8. François Biot, The Rise of Protestant Monasticism (Baltimore and Dublin: Helicon Press, 1963), 65-67. At this point the vocation of celibacy-in-community disappears from Protestant history until the first deaconess community was founded in 1836. Crossing the Atlantic with German Reformed and Lutheran immigrants, the deaconess movement spread to the United States, and its memory is preserved in the many "Deaconess Hospitals" affiliated with the United Church of Christ and the Lutheran churches. But today the deaconess movement in North America is only a memory. In Europe, there has been a modest revival of Protestant monasticism—most notably the ecumenical Taizé community in France. Unlike the deaconess movement, Protestant monks have met a cool reception in the United States, at best. The only alternative for North American Protestants called to this vocation are the small Anglican communities that are closer in spirit to Rome than to Wittenberg or Geneva.
12. Committee on Marriage and Family, National Conference of Catholic Bishops, "Always Our Children: A Pastoral Message to Parents of Homosexual Children and Suggestions for Pastoral Ministers" (Washington, D.C.: National Catholic News Service, Oct. 1, 1997).
13. Karl Barth at one time shared with Paul the belief that homosexuality is a choice, not a "given" condition. The two or three pages he wrote in Church Dogmatics on homosexuality assumed that gays and lesbians despise the opposite sex and choose partners of the same sex as a substitute for the woman or man they have rejected. Barth nowhere addressed the issue of sexual orientation or proposed an ethical response to it. Barth's assumptions were not unusual in the late 1940s and early 1950s, when he wrote his brief comments on homosexuality, and could have been a response to a pre-war homosexual movement in Germany that exalted the male as superior to women—not a popular motif in the male homosexual movement today. But it is not widely known that Church Dogmatics was not Barth's last word on the subject. "In light of conversations with medical doctors and psychologists," writes Barth scholar George Hunsinger, "Barth came to regret that he had characterized homosexuals as lacking in the freedom for fellowship. In the end he, too, found it necessary to interpret the plain sense of Scripture in light of advances in modern knowledge." George Hunsinger, "Thinking Outside the Box, Part 4: The Voice of 'Progressive Traditionalists'," The Presbyterian Outlook, March 13, 2002, online journal at www.pres-outlook.com/hun031302d.html.
About the author
Andrew G. Lang, who is a homosexual, is the theological reporter for the Proclamation, Identity and Communication Team, Office of General Ministries, United Church of Christ, and manager of the UCC's website at www.ucc.org. This paper was presented at a conference May 6, 1998, at the Acton, Mass., Congregational Church sponsored by the Massachusetts chapter of Confessing Christ. The views are those of the author. Copies of this paper are available at the United Church of Christ website, or call the UCC at 216-736-2173.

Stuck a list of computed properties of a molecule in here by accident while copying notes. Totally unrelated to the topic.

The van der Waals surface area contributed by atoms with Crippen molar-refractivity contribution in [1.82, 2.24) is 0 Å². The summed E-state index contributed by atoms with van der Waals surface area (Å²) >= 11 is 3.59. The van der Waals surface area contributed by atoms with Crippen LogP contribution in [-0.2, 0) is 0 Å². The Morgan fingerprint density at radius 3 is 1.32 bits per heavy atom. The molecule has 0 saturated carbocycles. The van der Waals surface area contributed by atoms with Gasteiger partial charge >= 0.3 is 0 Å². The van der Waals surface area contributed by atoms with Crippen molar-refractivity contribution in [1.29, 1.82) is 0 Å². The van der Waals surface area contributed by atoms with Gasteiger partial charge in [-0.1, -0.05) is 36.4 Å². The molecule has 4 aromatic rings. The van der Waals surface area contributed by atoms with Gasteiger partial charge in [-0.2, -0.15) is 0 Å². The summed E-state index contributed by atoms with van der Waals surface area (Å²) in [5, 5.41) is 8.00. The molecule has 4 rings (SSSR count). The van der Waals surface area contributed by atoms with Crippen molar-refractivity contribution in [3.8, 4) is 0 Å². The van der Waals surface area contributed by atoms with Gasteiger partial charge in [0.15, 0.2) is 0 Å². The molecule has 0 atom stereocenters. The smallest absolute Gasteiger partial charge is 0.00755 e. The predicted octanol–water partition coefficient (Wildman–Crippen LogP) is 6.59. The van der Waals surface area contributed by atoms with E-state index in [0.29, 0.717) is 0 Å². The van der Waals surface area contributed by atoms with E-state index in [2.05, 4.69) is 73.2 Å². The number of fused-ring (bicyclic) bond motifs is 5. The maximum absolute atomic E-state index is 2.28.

Last revision: Oct. 24, 2002
On May 6, 1998, the Massachusetts chapter of Confessing Christ sponsored a colloquy at the Acton (Mass.) Congregational Church on same-sex unions and the Christian faith. The event centered on papers presented by Andy Lang for and by Max Stackhouse against the proposition that the Christian church should support monogamous, vowed relationships between same-sex couples. We present both papers here, plus a list of links to other resources on the subject.
This special supplement to the Theology Page is a resource for congregations and seminaries using the 1648 Cambridge Platform as a tool for study in U.S. Christian history and polity. The Cambridge Platform was a transforming event in the life of 17th-century Congregationalism and is relevant to serious issues that concern all Christian churches today. In a global church that is becoming increasingly congregational, non-hierarchical and fragmented by culture wars, how do churches maintain bonds of love with each other? How can we resolve the tensions between unity and freedom, tradition and modernity, the integrity of community and the rights of the individual?
Papers at the Cambridge Platform 350th Anniversary Conference in Cambridge, Mass., explored these issues in depth. We are able to invite you to this feast of theological reflection through the courtesy of the Congregational Library in Boston, which granted us permission to reprint the conference papers. Also included are six audio files of an unprecedented conversation between leaders of the four communions that can claim descent from the Cambridge Platform—the Unitarian Universalist Association, the United Church of Christ, the National Association of Congregational Christian Churches and the Conservative Congregational Christian Conference. These groups represent the left, center and right of the American religious spectrum, and show how a defining moment 350 years in the past can produce strikingly different results. The audiotape was provided through the courtesy of the First Church in Cambridge, United Church of Christ. Papers are linked below.